In ancient Rome, an officer with authority to judge cases of equity, responsibility for producing public games, and, in the absence of a consul, extensive authority in the government. After a one-year term, a praetor typically went on to govern a province. Originally only a patrician magistrate could be a praetor, but from circa 337 BC, the position was also open to plebeians. The number of praetors increased to eight by the 1st century BC, two for civil matters and six for specific courts. It continued to vary under different government leaders and emperors; by the late empire, only the city praetor for public games remained.
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The prefix prae is a good indication that the title-holder was prior in some way in society. Livy mentions that the Latini were led and governed in warfare by two of them and the Samnites by one. A dictator was called the praetor maximus. The use of the adjectives (praetorius, praetoricius, praetorianus) in a large number of circumstances testify to a general sense. The leadership functions of any corporate body at Rome might be termed praetorial.
The praetoria potestas in Republican Rome was at first held by the consuls. These two officials, elected on a yearly basis, inherited the power of the king. Very likely, the king himself was the first praetor, but in what sense? The best explanation available is that of Cicero in De legibus, in which he proposes ideal laws based on Roman constitutional theory:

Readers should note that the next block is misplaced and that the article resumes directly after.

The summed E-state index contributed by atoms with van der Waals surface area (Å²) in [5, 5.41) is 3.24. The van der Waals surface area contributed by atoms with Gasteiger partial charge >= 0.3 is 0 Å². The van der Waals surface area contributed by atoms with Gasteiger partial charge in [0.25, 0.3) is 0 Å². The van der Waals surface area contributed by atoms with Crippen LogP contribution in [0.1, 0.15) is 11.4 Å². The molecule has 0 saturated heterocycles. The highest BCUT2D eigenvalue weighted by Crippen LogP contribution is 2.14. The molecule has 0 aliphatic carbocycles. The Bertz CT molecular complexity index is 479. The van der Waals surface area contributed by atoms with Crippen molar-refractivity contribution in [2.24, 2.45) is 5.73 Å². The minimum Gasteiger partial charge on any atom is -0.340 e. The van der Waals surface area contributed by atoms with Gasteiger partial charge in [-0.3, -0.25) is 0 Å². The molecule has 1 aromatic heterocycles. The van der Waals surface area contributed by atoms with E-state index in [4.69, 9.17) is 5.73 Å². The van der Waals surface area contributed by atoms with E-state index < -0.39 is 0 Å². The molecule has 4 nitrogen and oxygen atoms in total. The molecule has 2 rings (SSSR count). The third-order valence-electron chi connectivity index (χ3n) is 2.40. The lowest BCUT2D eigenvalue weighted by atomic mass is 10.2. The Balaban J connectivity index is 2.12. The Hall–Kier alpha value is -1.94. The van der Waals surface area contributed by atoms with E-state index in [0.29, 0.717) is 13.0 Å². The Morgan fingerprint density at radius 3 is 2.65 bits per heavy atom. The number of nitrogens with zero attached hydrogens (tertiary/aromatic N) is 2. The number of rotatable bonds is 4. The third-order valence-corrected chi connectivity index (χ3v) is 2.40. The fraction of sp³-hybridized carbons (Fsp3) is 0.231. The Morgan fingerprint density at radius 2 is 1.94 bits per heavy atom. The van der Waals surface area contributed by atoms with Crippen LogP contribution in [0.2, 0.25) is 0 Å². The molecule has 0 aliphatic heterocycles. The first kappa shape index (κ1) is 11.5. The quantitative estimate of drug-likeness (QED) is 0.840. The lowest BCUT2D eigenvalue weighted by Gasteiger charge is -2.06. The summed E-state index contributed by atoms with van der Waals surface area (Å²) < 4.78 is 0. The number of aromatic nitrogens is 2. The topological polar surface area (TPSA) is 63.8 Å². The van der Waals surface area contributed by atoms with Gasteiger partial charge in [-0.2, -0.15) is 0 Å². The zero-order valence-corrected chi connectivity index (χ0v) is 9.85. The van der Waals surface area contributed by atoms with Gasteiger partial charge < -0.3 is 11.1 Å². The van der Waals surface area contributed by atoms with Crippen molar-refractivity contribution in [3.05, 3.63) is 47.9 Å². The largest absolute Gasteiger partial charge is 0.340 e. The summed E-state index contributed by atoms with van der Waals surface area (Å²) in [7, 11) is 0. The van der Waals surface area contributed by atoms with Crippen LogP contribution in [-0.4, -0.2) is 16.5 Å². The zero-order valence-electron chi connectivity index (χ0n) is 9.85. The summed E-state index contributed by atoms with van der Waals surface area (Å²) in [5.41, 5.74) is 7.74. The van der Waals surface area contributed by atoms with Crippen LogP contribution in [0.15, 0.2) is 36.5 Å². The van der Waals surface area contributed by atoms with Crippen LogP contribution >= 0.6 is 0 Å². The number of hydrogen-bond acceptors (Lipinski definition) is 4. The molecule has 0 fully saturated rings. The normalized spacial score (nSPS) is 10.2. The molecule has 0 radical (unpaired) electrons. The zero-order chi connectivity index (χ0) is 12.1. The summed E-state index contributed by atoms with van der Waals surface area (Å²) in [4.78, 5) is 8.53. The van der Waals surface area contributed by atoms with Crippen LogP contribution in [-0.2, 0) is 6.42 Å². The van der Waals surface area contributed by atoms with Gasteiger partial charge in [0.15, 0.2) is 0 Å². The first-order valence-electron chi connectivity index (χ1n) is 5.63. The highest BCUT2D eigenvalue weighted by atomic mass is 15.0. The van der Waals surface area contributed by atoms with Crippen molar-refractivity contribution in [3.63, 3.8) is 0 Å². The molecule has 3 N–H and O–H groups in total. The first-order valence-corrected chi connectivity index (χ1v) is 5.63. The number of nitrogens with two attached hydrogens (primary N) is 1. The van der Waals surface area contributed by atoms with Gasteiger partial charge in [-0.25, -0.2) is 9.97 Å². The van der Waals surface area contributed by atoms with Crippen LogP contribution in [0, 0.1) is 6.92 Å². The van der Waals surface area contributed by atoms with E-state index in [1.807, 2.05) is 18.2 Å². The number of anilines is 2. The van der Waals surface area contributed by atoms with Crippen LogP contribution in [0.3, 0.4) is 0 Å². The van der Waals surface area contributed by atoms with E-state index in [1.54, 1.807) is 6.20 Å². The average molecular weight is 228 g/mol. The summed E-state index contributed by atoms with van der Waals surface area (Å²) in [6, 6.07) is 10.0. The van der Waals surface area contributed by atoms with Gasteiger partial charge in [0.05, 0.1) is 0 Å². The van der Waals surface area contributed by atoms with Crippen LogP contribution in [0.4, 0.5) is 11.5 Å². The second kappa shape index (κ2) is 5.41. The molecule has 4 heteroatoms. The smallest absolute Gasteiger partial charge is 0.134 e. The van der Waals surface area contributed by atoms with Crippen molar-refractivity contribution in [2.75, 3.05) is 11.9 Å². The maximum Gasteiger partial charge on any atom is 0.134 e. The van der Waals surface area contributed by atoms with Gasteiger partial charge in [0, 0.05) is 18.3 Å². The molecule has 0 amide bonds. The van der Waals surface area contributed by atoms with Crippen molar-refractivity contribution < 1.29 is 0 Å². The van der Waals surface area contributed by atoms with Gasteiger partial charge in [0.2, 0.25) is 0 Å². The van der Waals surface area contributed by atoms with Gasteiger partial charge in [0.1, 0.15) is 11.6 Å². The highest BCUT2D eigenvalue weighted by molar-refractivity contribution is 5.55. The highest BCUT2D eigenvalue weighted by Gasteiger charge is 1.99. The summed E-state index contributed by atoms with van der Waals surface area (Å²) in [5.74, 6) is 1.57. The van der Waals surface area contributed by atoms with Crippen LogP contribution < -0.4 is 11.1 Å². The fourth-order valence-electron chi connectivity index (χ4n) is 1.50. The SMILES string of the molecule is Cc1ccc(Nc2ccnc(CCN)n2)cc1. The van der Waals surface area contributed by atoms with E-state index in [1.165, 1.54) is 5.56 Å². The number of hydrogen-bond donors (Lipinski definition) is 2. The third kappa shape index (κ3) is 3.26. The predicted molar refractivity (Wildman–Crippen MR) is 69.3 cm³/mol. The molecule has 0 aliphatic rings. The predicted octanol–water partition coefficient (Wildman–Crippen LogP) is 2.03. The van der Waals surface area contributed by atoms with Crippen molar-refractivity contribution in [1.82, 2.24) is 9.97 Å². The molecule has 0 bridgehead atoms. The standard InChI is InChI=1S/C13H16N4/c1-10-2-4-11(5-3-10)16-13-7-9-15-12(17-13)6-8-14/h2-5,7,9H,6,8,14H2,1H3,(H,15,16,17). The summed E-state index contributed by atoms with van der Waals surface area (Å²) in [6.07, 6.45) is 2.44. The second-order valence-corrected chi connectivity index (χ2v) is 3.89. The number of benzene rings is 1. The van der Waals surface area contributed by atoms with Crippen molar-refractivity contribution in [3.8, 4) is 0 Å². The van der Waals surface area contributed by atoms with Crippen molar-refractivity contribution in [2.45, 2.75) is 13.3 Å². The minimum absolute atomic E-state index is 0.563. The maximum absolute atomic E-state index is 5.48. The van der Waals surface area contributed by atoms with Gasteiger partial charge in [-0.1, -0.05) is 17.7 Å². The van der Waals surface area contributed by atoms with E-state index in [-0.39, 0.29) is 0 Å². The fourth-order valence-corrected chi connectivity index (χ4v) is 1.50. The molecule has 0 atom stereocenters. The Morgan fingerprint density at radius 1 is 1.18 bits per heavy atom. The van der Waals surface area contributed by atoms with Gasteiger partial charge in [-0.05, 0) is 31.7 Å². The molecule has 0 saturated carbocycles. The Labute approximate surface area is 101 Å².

Livy explains that in the year 366 BC the praetura was created to relieve the consuls of their judicial duties. The praetor was, in English, the chief justice, and yet more than that. The consuls were his peers; he was elected by the same electorate and sworn in on the same day with the same oath. With them he retained the ius militiae. The constitution was amended in this way to satisfy the patricians. One position of consul had to be opened to the plebeians. Until 337 BC the praetor was chosen only from the patricians.
From then on praetors appear frequently in Roman history, first as generals and judges, then as provincial governors. Beginning in the late Republic, a former Praetor could serve as a Propraetor ("in place of the Praetor") and act as the governor of one of Rome's provinces. Propraetors were much in demand.
The elected Praetor was a Magistratus Curulis, exercised the Imperium, and consequently was one of the Magistratus Majores. He had the right to sit in the sella curulis and wear the toga praetexta. He was attended by six lictors. A praetor was a magistrate with imperium within his own sphere, subject only to the veto of the consuls (who outranked him).
The potestas and the imperium of the consuls and the praetors under the republic should not be exaggerated. They did not use independent judgement in resolving matters of state. Unlike today's executive branches, they were assigned high-level tasks directly by senatorial decree under the authority of the SPQR.
Livy describes the assignments given to either consuls or praetors in some detail. As magistrates they had standing duties to perform, especially of a religious nature. The senate defined what senior positions were to exist before the elections. Immediately after the elections, the new officials cast lots for the assignments, which were mainly provincial governorships. As there came to be considerably more praetors than there were consuls, the praetors took most of the provinces. A province given to consuls was termed consular. Proconsuls and propraetors joined in the lottery as well. The entire population of these elected officials were the department heads of the government.